What is Privatization in economics?

The word “privatization” first appeared in a dictionary in the year 1983. Its definition can be given in two types i.e. a narrow form and in a generous form. In a narrow sense it means control or ownership from public to private.
But in a liberal form, it is the duty of government to read the role of government in an action of ownership of privatization property or work to increase the role of private sector. Therefore, this is the transfer of property and service activities from public to private hands. In it, from selling the state-owned enterprises to the public services, the contract to private contractors is included.
Privatization in Britain means the transfer of ownership of such industries in the state to private institutions which are mainly producing for private buyers. In some years, many private industries were socialized by the successive labor party. These enterprises include British Steel, Coal Board, British Gas, British Air Services British Telecom and other services.
These government industries served each other and the government mostly did business with private firms and private families. In the United States, in the United States, privatization means that the Government has been taken primarily from the dependence on private sector producers for which the government is responsible for it has become a new name for the work on the contract. Work on contracts is a new thing for America itself.
This is a tradition at all levels of public works, and since 1960 it is a common practice in the rapid growth of human services. To expand the practice and implement it in such service areas which were not previously considered in this regard, it is new.
In the last decade, the question of privatisation of public sector enterprises has changed the perspective of developing countries. When the first privatization was initiated in England in the early 1980s, different kinds of doubts were expressed about this policy.
Later, in the latter half of the decade, many countries immersed in loans from Latin America Africa had to be forced to privatize. With the exception of today’s exceptions, almost all developing countries are in favor of privatization. One of the reasons for this change in attitudes is the collapse of heavy-control economies in many parts of the world.
Stronger privatization in Eastern Europe and the former Soviet Union made a notable example, and the second reason for this change is that even developing countries are unable to find alternative solutions to their public sector problems.
Changes in the perspectives of people began to be that the enterprise, whether private ownership or public, the real thing is the efficient execution of industrial work. In the study of primarily personalized industries of England and some Latin American countries, it was concluded that market competitiveness is the real thing for efficiency, but recent studies have concluded that the enterprises’ Their ownership in determining the level of functioning is an important factor.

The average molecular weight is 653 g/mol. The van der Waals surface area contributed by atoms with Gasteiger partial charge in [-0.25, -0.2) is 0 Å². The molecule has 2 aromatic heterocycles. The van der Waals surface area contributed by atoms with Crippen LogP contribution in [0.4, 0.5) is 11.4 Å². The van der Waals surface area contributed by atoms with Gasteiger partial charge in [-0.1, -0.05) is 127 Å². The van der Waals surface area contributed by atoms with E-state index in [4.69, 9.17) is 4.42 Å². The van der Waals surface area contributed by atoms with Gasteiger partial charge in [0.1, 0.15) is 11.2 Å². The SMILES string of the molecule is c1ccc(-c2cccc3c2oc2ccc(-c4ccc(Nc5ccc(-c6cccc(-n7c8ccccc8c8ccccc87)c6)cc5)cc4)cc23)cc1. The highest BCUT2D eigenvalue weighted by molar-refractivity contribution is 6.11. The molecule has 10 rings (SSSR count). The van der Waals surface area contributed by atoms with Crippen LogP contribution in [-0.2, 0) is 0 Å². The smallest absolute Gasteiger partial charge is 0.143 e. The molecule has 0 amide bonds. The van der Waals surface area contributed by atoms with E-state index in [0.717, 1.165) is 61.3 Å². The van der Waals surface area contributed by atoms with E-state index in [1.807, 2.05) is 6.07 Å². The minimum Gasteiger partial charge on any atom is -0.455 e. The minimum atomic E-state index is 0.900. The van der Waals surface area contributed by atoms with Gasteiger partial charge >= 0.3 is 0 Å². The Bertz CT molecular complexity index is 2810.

Overall, the operation of private companies in the same market system has been better than the public companies. Another conclusion of these studies is that after the privatization, the satisfaction of the customers of their goods has increased and the working conditions of the workers have improved.
In one such study, 12 different types of cases of Chile, Malaysia, Mexico and the United Kingdom were taken into account and found that external and internal workings and improvements in 11 out of these 12 were improved with personalization.
The profit is mainly due to increasing productivity, increasing investment and better prices. In terms of competitiveness and monopoly, both of them benefited in the market conditions and those who benefited included private parties as well as government, customers and laborers.
The public enterprises that were sold during 1988-93 were from Latin America and Asia, where privatization started earlier than Eastern Europe. The companies that were sold in the 1980s were mainly producing agricultural based services, services or lightweight items.
In contrast, during 1988-93, large companies of electricity and water, transport and telecommunications and heavy industries of financial and industrial sector were disinvested. In the beginning of the eighties, the share of public investment in the total investment in developing countries was 22%, which fell to 19% in the beginning of the nineties.
In India starting from 1991-92, 15 phases of the disinvestment of government shareholding were completed and 48 percent of government sector 48 divisions were disinvested and a sum of Rs 49,214.03 crore was received.
In some countries, where the privatization plan was carefully created and the economy continued to run efficiently, it certainly made significant improvement in industrial work, while in some other countries privatization has not given good results for the entire economy (like That happened in component units of the former Soviet Union).
In some other countries the privatization process was either stopped or slowed (for example in Brazil and Hungary) for a variety of reasons. In essence, these experiences can be concluded that the success of privatization-failure depends on the entire state of the country and especially on its rough work.


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